HOW TO SET UP YOUR CAMERA
This time we will talk a bit about the way we work with lenses and setting the camera body. Most people, who are not photographers but only use cameras to take pictures on holiday or just to capture everyday moments, shoot on automatic. On the camera it is denoted as "A". When you take pictures with this setting, it means that the camera does everything for you. It calculates the light and makes a setting that will fit the scene you are in. However sometimes your own judgement might be more precise than the one of the machine. Taking the first step into manual setup , the "M" on your camera might be a little off-putting but in the end there is a great payoff in form of much higher quality and deeper mood in your images.
Let's run you through some of the basic settings on the camera, so that you understand what number means what and how to change them.
The focus is essential to getting the image that you want. The switch between manual and automatic focusing is often on the lens itself. If you can't find it there, look for a two way switch marked A/M . The situations in which you use manual focus are very specific, You can choose this option when you are trying to achieve a very specific look or target and object focus in a way the automated option doesn't allow. Most of the cameras are advanced enough to provide you with smooth and precise autofocus and you can stick to it for most part.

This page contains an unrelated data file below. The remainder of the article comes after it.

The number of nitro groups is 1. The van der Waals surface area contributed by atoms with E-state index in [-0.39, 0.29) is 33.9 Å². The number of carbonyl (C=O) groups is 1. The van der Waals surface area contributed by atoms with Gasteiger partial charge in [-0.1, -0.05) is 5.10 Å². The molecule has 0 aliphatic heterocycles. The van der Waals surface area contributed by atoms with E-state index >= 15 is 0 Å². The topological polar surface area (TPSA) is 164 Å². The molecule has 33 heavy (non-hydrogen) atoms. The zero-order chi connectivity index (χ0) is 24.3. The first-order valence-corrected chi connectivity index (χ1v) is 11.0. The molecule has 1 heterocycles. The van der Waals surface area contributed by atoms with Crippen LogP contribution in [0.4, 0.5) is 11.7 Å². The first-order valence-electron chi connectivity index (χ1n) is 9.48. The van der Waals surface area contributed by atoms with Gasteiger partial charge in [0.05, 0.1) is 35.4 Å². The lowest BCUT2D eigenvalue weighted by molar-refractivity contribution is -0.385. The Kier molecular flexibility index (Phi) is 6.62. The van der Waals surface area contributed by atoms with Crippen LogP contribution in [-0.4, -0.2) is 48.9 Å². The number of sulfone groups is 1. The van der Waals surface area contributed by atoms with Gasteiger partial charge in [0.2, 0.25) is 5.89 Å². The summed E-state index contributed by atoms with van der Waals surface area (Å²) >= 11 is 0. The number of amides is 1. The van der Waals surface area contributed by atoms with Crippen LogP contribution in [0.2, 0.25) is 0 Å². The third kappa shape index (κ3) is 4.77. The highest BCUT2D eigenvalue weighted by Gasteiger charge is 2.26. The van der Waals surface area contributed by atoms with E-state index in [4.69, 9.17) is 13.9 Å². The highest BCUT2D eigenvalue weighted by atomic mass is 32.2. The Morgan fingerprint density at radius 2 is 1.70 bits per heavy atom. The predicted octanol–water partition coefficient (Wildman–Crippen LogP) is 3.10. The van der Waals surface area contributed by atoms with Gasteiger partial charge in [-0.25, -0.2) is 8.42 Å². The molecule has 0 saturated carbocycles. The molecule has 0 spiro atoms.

Then the next thing to set is the focus points. Here is how you can find it on Canon & Nikon. For example when taking pictures of outfits, you want the "dot" to be on the person's face so that it is sharp. Also the point, which is in focus is the starting point from which the aperture effects the "blurriness". Find and example below- either focus on the plant, which is in the air or on the object on the table and it gives completely different results. Experiment with capturing the same frame through different focus areas and see what difference it makes!
This measures the sensitivity of the image sensor. It is very technical, but the whole idea is that different ISO setting are used in different light conditions. So when taking pictures outside in the sun put the ISO pretty low- between 100-600, but when taking pictures at a darker place, let's say a bar or restaurant, where there is only little light put the ISO to a higer number.